Michigan looked like a team going absolutely nowhere and doing it with little interest Sunday when dropping its final game of the season to Michigan State 64-48. In that game, the Wolverines had a season-high 19 turnovers, shot 34.9 percent from the field, and went 4-of-21 from 3-point range (19 percent).
INDIANAPOLIS - Michigan looked like a team going absolutely nowhere and doing it with little interest Sunday when dropping its final game of the season to Michigan State 64-48.
In that game, the Wolverines had a season-high 19 turnovers, shot 34.9 percent from the field, and went 4-of-21 from 3-point range (19 percent).
Today, in the first round of the Big Ten tournament, No. 8 seed Michigan (14-16) looks for some semblance of redemption when it faces No. 9 Iowa (10-21), with the winner of that game getting top seed and Big Ten co-champion Ohio State in the quarterfinals tomorrow.
"We've got a big job to try and pick up the pieces, and the sulking period can be over now," Michigan coach John Beilein said about the emotional hangover of the loss to the Spartans. "With us, it's a brand new season."
Michigan went 7-11 in the Big Ten, and two of those wins came over the Hawkeyes. The Wolverines won by 14 at home and by two in overtime at Iowa.
Beilein said those results, plus everything else that transpired during Michigan's up-and-down season, have little significance now.
The Wolverines, who went all season without winning three games in a row, would need four consecutive victories to win the Big Ten tournament and advance to the NCAA.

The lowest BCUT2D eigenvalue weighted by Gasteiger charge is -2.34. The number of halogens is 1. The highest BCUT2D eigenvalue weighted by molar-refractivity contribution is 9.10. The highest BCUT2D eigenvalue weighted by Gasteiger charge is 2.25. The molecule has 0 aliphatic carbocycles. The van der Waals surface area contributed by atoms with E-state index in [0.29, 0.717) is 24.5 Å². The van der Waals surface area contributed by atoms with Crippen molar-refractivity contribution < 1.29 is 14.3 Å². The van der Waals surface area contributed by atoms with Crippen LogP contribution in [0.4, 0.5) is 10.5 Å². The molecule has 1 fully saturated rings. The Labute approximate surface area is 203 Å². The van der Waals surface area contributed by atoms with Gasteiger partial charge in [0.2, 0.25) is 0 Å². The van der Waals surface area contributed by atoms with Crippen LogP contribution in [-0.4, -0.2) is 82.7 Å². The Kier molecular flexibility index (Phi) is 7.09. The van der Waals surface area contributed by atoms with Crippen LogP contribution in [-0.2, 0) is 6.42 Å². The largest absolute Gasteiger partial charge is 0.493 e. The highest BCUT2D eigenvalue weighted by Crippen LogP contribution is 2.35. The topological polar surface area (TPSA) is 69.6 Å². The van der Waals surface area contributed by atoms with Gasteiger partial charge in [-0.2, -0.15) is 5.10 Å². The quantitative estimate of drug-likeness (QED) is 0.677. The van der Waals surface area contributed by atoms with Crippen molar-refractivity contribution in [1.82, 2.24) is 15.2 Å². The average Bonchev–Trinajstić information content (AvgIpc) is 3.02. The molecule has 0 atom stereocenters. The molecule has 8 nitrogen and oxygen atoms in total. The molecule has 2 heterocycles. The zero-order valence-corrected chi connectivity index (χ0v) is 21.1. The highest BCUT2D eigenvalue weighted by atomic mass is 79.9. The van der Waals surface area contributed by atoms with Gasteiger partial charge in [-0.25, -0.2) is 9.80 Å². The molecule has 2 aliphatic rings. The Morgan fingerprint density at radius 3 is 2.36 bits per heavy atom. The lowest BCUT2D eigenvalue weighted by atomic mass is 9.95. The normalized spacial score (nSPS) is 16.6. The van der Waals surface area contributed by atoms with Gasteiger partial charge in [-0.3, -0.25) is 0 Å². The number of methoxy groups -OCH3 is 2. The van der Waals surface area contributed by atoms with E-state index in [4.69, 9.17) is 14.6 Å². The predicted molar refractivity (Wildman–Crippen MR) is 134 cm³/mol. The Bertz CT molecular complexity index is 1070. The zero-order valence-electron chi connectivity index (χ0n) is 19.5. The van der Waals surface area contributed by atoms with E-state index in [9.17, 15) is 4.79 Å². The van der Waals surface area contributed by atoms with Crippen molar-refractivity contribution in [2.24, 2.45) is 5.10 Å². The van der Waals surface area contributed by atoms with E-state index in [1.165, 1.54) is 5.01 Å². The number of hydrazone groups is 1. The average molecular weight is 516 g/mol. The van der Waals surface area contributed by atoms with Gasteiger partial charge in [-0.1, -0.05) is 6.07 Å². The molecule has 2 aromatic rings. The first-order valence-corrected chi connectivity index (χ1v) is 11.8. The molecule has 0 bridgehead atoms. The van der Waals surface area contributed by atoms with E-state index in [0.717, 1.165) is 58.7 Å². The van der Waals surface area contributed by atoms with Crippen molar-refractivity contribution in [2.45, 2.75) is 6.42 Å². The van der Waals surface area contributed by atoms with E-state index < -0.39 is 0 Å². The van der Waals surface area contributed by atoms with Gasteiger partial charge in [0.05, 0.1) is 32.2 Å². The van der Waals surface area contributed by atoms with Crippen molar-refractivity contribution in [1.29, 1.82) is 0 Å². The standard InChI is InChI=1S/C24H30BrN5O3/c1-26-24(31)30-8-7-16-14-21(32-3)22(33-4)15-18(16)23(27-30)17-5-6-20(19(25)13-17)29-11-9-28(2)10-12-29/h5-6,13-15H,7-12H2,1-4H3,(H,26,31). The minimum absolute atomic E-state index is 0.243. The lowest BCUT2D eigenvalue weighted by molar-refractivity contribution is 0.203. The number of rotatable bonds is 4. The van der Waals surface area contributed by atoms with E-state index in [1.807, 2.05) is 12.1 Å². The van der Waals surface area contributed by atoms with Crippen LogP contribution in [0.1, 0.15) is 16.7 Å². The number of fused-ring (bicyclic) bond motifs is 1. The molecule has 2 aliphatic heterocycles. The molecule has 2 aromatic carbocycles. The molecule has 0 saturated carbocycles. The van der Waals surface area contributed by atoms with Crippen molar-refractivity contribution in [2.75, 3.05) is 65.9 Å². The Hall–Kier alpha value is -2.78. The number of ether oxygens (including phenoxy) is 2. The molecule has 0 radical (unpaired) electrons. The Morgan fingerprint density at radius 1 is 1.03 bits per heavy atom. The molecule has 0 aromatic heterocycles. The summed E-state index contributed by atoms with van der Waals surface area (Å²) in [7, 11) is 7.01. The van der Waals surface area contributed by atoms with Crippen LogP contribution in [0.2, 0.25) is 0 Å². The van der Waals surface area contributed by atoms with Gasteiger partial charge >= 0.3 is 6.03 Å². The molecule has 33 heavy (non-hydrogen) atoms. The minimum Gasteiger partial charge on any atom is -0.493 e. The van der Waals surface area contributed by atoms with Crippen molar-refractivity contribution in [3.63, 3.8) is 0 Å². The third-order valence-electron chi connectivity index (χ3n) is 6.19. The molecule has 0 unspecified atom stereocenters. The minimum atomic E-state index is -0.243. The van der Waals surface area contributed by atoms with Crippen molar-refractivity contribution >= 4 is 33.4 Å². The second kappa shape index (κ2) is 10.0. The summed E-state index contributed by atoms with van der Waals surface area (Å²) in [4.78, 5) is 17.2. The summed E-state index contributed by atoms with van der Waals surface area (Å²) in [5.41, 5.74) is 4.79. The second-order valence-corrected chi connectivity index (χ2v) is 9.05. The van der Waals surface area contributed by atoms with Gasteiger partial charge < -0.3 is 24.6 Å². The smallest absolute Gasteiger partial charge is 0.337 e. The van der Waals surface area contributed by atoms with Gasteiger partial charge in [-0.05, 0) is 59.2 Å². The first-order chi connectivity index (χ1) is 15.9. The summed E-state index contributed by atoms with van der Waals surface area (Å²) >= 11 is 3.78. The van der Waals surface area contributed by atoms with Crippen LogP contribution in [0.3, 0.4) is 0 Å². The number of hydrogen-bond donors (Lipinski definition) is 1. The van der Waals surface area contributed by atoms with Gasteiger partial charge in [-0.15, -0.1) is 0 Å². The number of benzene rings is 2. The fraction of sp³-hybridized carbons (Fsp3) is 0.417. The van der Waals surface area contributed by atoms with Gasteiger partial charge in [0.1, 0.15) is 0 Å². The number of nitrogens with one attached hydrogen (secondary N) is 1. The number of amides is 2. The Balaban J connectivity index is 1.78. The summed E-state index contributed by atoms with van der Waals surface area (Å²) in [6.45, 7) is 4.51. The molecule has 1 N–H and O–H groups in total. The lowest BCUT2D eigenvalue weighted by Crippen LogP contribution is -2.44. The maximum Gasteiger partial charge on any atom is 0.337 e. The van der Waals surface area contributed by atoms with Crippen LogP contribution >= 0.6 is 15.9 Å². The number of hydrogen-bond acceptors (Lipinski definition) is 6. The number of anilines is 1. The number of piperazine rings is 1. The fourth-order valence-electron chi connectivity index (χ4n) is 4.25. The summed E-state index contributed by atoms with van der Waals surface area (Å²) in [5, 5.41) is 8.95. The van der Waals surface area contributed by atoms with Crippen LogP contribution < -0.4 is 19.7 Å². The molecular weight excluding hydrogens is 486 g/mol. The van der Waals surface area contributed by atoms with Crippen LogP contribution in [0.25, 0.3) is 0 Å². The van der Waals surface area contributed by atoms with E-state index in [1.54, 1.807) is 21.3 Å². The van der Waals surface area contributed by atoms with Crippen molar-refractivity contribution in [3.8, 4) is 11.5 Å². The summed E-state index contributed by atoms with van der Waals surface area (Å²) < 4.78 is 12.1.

"We don't look at it like we've got to go win four," Beilein said. "It's one game at a time - I know that's 'coach speak' - but at the same time, you are four wins away from going to the NCAA tournament.
"It would be an incredible story, but ... it's happened."
Michigan senior forward
DeShawn Sims, who is averaging 16.9 points per game this season and has 22 career games with 20-plus points, said the Wolverines have essentially painted themselves into a corner.
"It's all or nothing," Sims said. "If you're not going to come out and play hard and try to win the tournament, then you definitely shouldn't show up."
Sophomore guard and Indiana native Zack Novak said the Wolverines have demonstrated the potential to play with anyone in the league, and just need to duplicate that on a consistent basis over the next four days.
"It's going to come down to us being focused on playing as well as we can, and trying to get into the [NCAA] tournament," Novak said.
"We've showed flashes all year, and had our ups and downs, and hopefully we can learn from that. That's kind of what we've responded to all year, having our backs against the wall."
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